What is Sacha Baron Cohen’s satirical road trip to the United States worth?

With this series, the British satirist takes up his hoaxes and sets himself up as the sad buffoon of Donald Trump’s America. But in the era of “fake news”, the effect is no longer guaranteed.

The ad was enticing. Six years later The Dictator, the genius of silly and wicked satire – in the guise of Ali G and Borat -, Sacha Baron Cohen returns to service in Who is America? And Canal + shifted retransmits its new acts of bravery just 24 hours after the broadcast across the Atlantic. Throughout this road trip through Trump’s America, leading politicians, commentators, lobbyists and ordinary citizens are trapped in the British comedian’s traps.

The show just scheduled for July 15 on the cable channel Showtime, Sarah Palin confirmed, indignantly, to be one of the victims of Sacha Baron Cohen. After watching the first of seven episodes of Who Is America?, the cries of goldfish from the former governor of Alaska and running mate of John McCain in the White House seem disproportionate. Who Is America?, which Canal + returns on Sundays at 11:10 p.m., has only a distant scent of sulfur and should not threaten too many careers.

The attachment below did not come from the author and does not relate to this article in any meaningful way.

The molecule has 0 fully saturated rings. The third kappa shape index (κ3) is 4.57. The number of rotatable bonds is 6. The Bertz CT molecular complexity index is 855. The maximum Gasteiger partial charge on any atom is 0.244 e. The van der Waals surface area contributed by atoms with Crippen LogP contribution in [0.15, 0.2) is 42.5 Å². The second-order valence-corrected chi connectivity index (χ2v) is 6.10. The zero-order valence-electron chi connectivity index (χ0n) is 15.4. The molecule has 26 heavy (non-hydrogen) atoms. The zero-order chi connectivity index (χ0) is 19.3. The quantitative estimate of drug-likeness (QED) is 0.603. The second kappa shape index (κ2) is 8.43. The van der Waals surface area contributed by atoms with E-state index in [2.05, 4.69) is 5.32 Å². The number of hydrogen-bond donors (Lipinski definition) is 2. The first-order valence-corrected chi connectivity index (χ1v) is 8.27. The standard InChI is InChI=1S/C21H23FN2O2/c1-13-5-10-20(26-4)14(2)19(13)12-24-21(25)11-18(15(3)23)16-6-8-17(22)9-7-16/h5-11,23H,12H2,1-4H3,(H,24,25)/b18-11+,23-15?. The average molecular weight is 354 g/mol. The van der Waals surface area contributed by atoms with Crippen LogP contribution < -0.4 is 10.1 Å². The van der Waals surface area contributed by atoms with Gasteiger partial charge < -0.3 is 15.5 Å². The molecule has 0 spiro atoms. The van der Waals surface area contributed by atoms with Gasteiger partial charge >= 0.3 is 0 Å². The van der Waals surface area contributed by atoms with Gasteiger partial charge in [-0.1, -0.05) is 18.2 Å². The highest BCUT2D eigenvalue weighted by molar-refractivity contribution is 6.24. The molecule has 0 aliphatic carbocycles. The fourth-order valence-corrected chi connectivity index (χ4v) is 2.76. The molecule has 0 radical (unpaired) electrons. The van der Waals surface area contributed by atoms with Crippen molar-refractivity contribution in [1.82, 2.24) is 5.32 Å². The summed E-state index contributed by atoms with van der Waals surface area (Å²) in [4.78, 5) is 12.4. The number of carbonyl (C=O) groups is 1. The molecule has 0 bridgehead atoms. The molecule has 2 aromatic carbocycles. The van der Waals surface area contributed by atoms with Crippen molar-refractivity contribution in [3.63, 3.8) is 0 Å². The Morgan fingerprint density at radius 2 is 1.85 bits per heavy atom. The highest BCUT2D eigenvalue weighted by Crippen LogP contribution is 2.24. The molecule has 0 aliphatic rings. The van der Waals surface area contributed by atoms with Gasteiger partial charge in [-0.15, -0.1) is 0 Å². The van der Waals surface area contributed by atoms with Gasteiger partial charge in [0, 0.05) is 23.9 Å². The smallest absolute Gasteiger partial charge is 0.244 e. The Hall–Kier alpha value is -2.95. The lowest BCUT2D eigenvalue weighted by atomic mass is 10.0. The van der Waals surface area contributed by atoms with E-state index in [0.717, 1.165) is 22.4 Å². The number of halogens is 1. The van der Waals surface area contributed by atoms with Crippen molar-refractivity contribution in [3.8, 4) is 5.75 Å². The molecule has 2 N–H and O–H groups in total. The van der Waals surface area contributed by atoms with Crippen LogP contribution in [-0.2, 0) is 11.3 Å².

Love with dolphins

Certainly, Sacha Baron Cohen remains the king of costumes. He turns into an ultra-conservative Steve Bannon blogger perched on a walking scooter like he’s disabled. Also metamorphosed into Nira Cain-N’Degeocello, hyperliberal who crisscrosses the country on his motorcycle. We finally find him in the guise of Rick Sherman, ex-convict who has just spent two decades in prison or, more caricature still, in the uniform of Colonel Erran Morad. This Israeli expert in the fight against terrorism will convince several former elected representatives of Congress to support a clip to promote the teaching of weapons handling to elementary school students!

Despite a deluge of hairpieces and excesses, the sketches are impassive. Embarrassment almost always prevails over laughter. Like Democrat Bernie Sanders, speechless in perplexity, Baron Cohen’s headless words are silent. Whether it is a gallerist to whom he shows drawings allegedly made with excrement and sperm or a couple of Republicans whom he makes believe that his wife is having an affair with a dolphin, everyone listens to him. hardly flabbergasted. As was the cruel experience, on the fiction side, the last season ofX-Files, Baron Cohen did not see the era of “fake news” coming. This time when the most improbable suddenly seems plausible. What is a lie worth when the truth is so devalued? What bite can satire have when Donald Trump disowns his intelligence services live under the mocking eye of Vladimir Putin? Not much more …

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